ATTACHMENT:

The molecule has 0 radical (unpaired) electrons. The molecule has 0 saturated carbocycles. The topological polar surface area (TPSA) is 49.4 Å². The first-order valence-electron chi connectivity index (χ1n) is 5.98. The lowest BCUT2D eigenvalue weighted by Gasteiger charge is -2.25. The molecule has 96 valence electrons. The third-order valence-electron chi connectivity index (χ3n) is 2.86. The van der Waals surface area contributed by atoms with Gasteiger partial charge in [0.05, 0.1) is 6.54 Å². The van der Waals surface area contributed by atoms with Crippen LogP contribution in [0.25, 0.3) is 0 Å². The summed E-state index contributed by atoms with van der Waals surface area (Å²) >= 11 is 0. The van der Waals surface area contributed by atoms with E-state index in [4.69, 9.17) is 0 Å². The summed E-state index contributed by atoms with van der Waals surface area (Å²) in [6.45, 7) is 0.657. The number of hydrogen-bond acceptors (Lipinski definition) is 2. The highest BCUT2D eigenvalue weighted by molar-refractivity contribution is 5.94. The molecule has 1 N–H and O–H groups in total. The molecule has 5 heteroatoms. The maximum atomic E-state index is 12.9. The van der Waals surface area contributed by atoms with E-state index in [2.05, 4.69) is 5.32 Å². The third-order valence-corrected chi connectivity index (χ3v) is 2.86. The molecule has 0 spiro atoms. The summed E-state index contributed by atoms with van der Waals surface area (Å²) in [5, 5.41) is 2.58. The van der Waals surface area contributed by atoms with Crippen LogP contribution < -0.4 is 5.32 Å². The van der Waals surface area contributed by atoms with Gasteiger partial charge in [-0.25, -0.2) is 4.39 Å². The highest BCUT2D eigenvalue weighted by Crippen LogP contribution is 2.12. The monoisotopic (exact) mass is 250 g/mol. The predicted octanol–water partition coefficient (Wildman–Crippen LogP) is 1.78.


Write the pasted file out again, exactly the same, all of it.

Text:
The molecule has 0 radical (unpaired) electrons. The molecule has 0 saturated carbocycles. The topological polar surface area (TPSA) is 49.4 Å². The first-order valence-electron chi connectivity index (χ1n) is 5.98. The lowest BCUT2D eigenvalue weighted by Gasteiger charge is -2.25. The molecule has 96 valence electrons. The third-order valence-electron chi connectivity index (χ3n) is 2.86. The van der Waals surface area contributed by atoms with Gasteiger partial charge in [0.05, 0.1) is 6.54 Å². The van der Waals surface area contributed by atoms with Crippen LogP contribution in [0.25, 0.3) is 0 Å². The summed E-state index contributed by atoms with van der Waals surface area (Å²) >= 11 is 0. The van der Waals surface area contributed by atoms with E-state index in [4.69, 9.17) is 0 Å². The summed E-state index contributed by atoms with van der Waals surface area (Å²) in [6.45, 7) is 0.657. The number of hydrogen-bond acceptors (Lipinski definition) is 2. The highest BCUT2D eigenvalue weighted by molar-refractivity contribution is 5.94. The molecule has 1 N–H and O–H groups in total. The molecule has 5 heteroatoms. The maximum atomic E-state index is 12.9. The van der Waals surface area contributed by atoms with E-state index in [2.05, 4.69) is 5.32 Å². The third-order valence-corrected chi connectivity index (χ3v) is 2.86. The molecule has 0 spiro atoms. The summed E-state index contributed by atoms with van der Waals surface area (Å²) in [5, 5.41) is 2.58. The van der Waals surface area contributed by atoms with Crippen LogP contribution < -0.4 is 5.32 Å². The van der Waals surface area contributed by atoms with Gasteiger partial charge in [-0.25, -0.2) is 4.39 Å². The highest BCUT2D eigenvalue weighted by Crippen LogP contribution is 2.12. The monoisotopic (exact) mass is 250 g/mol. The predicted octanol–water partition coefficient (Wildman–Crippen LogP) is 1.78.